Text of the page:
Hong Kong police have defended the shooting of a schoolboy in Tsuen Wan at close range with live ammunition as an act of self-defence.

YouTube video

A video filmed by the University of Hong Kong Student Union’s Campus TV on Tuesday appeared to show the 18-year-old secondary school student being shot at close range with a pistol during clashes with several riot police on Hoi Pa Street at around 4pm.

A different video filmed by the City University Student Union’s Editorial Board appeared to show a group of protesters attacking a police officer who fell to the ground.

Another officer holding a pistol rushed to the scene and the student appeared to hit him with a rod. The officer then shot the student.

Police Public Relations Branch Senior Superintendent Yolanda Yu defended the officer’s action in a video on Facebook, saying that he did so to save himself and his colleague from attack.

“The police officers’ lives were under serious threat. To save his own life and his colleague’s, he fired a shot at the assailant,” she said.

“The police do not wish to see anyone injured in the incident. It is very heartbreaking. We must warn again that all rioters must stop illegal acts. The police will continue to enforce the law seriously,” she added.

YouTube video

The student was sent to the Princess Margaret Hospital in a critical condition.


【全港多區有暴動行為】現時在港九新界有多區有暴動的行為,暴徒在各區放火及大肆破壞,已經有多人受傷。警方緊急呼籲所有市民應該留在安全地方,切勿外出,留意最新狀況。[Rioting acts across Hong Kong]Currently, there are rioting acts across Kowloon, Hong Kong Island and the New Territories. Rioters have started fires and committed mass property damage, injuring many people. The Police urgently appeal to every member of the public to stay in safe places, avoid going outdoors and stay tuned to the latest situation.

Posted by 香港警察 Hong Kong Police on Tuesday, 1 October 2019

Ming Pao cited unnamed sources as saying that the bullet had hit the student’s left lung and was three centimetres away from his heart. He had pneumothorax—known as a collapsed lung—and a tube inserted to release the air inside.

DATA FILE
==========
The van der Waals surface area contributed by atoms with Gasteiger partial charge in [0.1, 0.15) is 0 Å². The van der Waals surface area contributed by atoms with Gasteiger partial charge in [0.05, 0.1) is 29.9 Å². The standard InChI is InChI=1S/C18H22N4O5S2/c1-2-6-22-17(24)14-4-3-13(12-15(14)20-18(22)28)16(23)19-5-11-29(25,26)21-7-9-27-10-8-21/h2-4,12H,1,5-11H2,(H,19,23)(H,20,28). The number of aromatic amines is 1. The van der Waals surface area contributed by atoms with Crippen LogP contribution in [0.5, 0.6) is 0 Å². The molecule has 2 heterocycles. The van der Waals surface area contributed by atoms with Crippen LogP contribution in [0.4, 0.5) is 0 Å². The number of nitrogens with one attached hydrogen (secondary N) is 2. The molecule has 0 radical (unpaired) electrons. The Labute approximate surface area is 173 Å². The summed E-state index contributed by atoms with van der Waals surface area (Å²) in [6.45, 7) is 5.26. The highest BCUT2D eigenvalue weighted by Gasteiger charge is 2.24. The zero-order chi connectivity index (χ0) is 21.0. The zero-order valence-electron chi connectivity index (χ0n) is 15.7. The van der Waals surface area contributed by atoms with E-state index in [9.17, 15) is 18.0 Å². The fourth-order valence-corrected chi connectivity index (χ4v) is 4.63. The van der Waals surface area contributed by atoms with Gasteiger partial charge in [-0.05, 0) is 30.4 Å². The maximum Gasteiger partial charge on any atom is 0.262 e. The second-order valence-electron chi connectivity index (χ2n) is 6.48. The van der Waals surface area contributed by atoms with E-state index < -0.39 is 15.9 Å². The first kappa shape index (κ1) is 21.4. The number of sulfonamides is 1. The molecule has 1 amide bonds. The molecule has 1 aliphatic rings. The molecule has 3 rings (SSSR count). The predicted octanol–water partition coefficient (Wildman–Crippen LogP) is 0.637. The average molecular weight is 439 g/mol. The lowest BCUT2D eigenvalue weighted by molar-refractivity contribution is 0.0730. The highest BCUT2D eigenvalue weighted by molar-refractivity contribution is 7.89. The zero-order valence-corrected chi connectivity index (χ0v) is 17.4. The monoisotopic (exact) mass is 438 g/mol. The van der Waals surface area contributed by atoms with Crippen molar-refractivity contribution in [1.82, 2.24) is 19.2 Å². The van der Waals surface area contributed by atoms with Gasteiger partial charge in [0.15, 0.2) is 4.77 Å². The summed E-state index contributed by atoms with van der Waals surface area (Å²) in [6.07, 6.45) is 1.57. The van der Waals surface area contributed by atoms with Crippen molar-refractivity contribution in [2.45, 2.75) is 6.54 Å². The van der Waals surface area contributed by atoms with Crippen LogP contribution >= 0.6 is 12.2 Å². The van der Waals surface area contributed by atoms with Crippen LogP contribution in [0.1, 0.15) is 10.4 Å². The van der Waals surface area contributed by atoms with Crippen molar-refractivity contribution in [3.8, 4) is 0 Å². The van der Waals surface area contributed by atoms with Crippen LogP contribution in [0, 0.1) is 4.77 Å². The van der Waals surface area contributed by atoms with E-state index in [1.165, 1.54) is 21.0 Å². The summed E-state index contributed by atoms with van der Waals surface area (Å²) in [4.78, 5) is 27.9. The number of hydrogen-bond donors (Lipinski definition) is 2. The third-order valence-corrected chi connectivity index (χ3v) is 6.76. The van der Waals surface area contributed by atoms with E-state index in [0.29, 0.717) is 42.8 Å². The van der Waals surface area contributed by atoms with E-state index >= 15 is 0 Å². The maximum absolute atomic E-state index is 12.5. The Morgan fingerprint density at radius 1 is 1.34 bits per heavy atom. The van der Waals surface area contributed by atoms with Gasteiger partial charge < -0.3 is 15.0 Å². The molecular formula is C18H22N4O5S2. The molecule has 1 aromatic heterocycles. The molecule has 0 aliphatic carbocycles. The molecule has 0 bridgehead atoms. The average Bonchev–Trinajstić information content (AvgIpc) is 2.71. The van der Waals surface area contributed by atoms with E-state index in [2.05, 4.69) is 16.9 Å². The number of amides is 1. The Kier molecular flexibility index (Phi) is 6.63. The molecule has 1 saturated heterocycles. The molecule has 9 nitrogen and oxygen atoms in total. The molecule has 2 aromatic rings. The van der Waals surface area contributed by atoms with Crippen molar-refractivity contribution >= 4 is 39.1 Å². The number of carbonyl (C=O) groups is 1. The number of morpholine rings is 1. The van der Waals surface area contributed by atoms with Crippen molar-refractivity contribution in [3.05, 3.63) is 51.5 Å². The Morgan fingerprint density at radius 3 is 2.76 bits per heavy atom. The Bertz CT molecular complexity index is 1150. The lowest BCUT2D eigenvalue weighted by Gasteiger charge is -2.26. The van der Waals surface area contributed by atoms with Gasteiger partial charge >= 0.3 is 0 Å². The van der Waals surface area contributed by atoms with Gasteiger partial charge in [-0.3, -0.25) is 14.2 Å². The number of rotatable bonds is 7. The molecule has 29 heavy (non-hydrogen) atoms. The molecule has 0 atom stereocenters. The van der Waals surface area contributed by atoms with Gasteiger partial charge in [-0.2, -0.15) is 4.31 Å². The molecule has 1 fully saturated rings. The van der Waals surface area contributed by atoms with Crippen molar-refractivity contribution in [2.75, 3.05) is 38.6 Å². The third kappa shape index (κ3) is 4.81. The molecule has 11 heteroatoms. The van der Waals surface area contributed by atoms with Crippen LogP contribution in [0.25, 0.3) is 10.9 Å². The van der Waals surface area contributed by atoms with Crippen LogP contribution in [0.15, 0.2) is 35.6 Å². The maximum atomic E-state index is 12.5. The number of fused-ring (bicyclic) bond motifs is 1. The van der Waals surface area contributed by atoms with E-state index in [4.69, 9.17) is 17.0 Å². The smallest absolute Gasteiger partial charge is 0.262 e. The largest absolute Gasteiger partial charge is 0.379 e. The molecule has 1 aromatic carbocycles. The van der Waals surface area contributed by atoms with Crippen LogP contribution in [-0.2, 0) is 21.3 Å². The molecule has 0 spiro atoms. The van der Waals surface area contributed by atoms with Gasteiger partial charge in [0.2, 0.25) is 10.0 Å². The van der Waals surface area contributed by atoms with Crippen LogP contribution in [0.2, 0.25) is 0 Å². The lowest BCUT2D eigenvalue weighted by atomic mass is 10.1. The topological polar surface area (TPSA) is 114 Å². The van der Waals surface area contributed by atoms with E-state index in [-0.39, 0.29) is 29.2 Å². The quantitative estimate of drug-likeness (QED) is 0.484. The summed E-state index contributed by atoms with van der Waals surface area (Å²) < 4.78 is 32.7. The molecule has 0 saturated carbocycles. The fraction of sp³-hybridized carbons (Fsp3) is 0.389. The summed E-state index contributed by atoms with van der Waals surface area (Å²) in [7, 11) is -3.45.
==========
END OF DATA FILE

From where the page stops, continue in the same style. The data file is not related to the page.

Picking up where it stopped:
The source told the newspaper that he was sent to the Queen Elizabeth Hospital to remove the bullet and will stay in the intensive care unit.

The incident occurred during citywide unrest as the People’s Republic of China celebrated its 70th anniversary. It followed over 17 consecutive weeks of protests sparked by a now-soon-to-be-withdrawn extradition bill which would have enabled fugitive transfers to China.

At least four live rounds were also fired in other districts.

October 1 protest
The student who was shot by the police. Photo: Stand News.

Twenty-four pro-democracy lawmakers issued a statement saying that the police had unnecessarily increased their use of force.

“The officer’s firing at close range was more like an assault than self-defence. Moreover, each officer has enough equipment to defend and attack, and it was questionable whether it was necessary to use a live round,” they said.

They condemned Chief Executive Carrie Lam for being absent from Hong Kong amid the chaos after she flew to Beijing for the national celebrations.

“This is very shameless and irresponsible—it is equal to authorising the police to govern Hong Kong,” they said.

October 1 extradition
Photo: Campus TV, HKUSU.

The pro-Beijing New People’s Party said it strongly condemned the citywide protests in Hong Kong as violent.

“On the incident that a Form five student was shot by the police, the New People’s Party strongly condemns people who instigate and encourage young people—especially secondary school students – to participate in illegal violent protests in the false name of democracy and freedom,” the party’s statement said.

UK Foreign Secretary Dominic Raab said in a statement: “Whilst there is no excuse for violence, the use of live ammunition is disproportionate, and only risks inflaming the situation.”

“This incident underlines the need for a constructive dialogue to address the legitimate concerns of the people of Hong Kong. We need to see restraint and a de-escalation from both protestors and the Hong Kong authorities,” he added.

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Kris Cheng is a Hong Kong journalist with an interest in local politics. His work has been featured in Washington Post, Public Radio International, Hong Kong Economic Times and others. He has a BSSc in Sociology from the Chinese University of Hong Kong. Kris is HKFP's Editorial Director.